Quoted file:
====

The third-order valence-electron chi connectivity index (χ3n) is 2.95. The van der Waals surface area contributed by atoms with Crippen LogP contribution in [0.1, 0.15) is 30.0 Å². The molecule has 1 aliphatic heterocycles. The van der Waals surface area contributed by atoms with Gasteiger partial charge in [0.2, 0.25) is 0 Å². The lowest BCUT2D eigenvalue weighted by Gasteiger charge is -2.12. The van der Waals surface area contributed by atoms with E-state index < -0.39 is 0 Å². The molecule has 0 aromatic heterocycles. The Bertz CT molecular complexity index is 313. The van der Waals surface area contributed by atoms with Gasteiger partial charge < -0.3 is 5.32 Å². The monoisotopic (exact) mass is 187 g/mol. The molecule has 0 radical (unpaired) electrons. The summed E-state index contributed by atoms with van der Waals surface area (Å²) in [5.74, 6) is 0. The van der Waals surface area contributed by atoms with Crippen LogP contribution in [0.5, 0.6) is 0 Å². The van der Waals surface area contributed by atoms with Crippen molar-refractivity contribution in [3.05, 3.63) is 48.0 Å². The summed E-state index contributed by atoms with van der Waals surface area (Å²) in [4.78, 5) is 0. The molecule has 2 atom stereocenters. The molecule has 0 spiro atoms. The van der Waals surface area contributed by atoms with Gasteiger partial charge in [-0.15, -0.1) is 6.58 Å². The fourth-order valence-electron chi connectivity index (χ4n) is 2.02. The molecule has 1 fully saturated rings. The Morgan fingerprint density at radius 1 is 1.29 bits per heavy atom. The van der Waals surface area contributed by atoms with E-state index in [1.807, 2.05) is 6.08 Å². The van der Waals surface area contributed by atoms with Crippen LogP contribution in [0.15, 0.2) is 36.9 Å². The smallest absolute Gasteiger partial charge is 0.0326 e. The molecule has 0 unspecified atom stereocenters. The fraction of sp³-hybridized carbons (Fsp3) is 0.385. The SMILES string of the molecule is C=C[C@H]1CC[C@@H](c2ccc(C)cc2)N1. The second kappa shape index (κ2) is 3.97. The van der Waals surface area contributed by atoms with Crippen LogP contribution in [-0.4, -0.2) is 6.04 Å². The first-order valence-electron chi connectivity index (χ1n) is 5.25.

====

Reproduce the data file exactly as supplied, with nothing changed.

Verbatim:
The third-order valence-electron chi connectivity index (χ3n) is 2.95. The van der Waals surface area contributed by atoms with Crippen LogP contribution in [0.1, 0.15) is 30.0 Å². The molecule has 1 aliphatic heterocycles. The van der Waals surface area contributed by atoms with Gasteiger partial charge in [0.2, 0.25) is 0 Å². The lowest BCUT2D eigenvalue weighted by Gasteiger charge is -2.12. The van der Waals surface area contributed by atoms with E-state index < -0.39 is 0 Å². The molecule has 0 aromatic heterocycles. The Bertz CT molecular complexity index is 313. The van der Waals surface area contributed by atoms with Gasteiger partial charge < -0.3 is 5.32 Å². The monoisotopic (exact) mass is 187 g/mol. The molecule has 0 radical (unpaired) electrons. The summed E-state index contributed by atoms with van der Waals surface area (Å²) in [5.74, 6) is 0. The van der Waals surface area contributed by atoms with Crippen LogP contribution in [0.5, 0.6) is 0 Å². The van der Waals surface area contributed by atoms with Crippen molar-refractivity contribution in [3.05, 3.63) is 48.0 Å². The summed E-state index contributed by atoms with van der Waals surface area (Å²) in [4.78, 5) is 0. The molecule has 2 atom stereocenters. The molecule has 0 spiro atoms. The van der Waals surface area contributed by atoms with Gasteiger partial charge in [-0.15, -0.1) is 6.58 Å². The fourth-order valence-electron chi connectivity index (χ4n) is 2.02. The molecule has 1 fully saturated rings. The Morgan fingerprint density at radius 1 is 1.29 bits per heavy atom. The van der Waals surface area contributed by atoms with E-state index in [1.807, 2.05) is 6.08 Å². The van der Waals surface area contributed by atoms with Crippen LogP contribution in [0.15, 0.2) is 36.9 Å². The smallest absolute Gasteiger partial charge is 0.0326 e. The molecule has 0 unspecified atom stereocenters. The fraction of sp³-hybridized carbons (Fsp3) is 0.385. The SMILES string of the molecule is C=C[C@H]1CC[C@@H](c2ccc(C)cc2)N1. The second kappa shape index (κ2) is 3.97. The van der Waals surface area contributed by atoms with Crippen LogP contribution in [-0.4, -0.2) is 6.04 Å². The first-order valence-electron chi connectivity index (χ1n) is 5.25.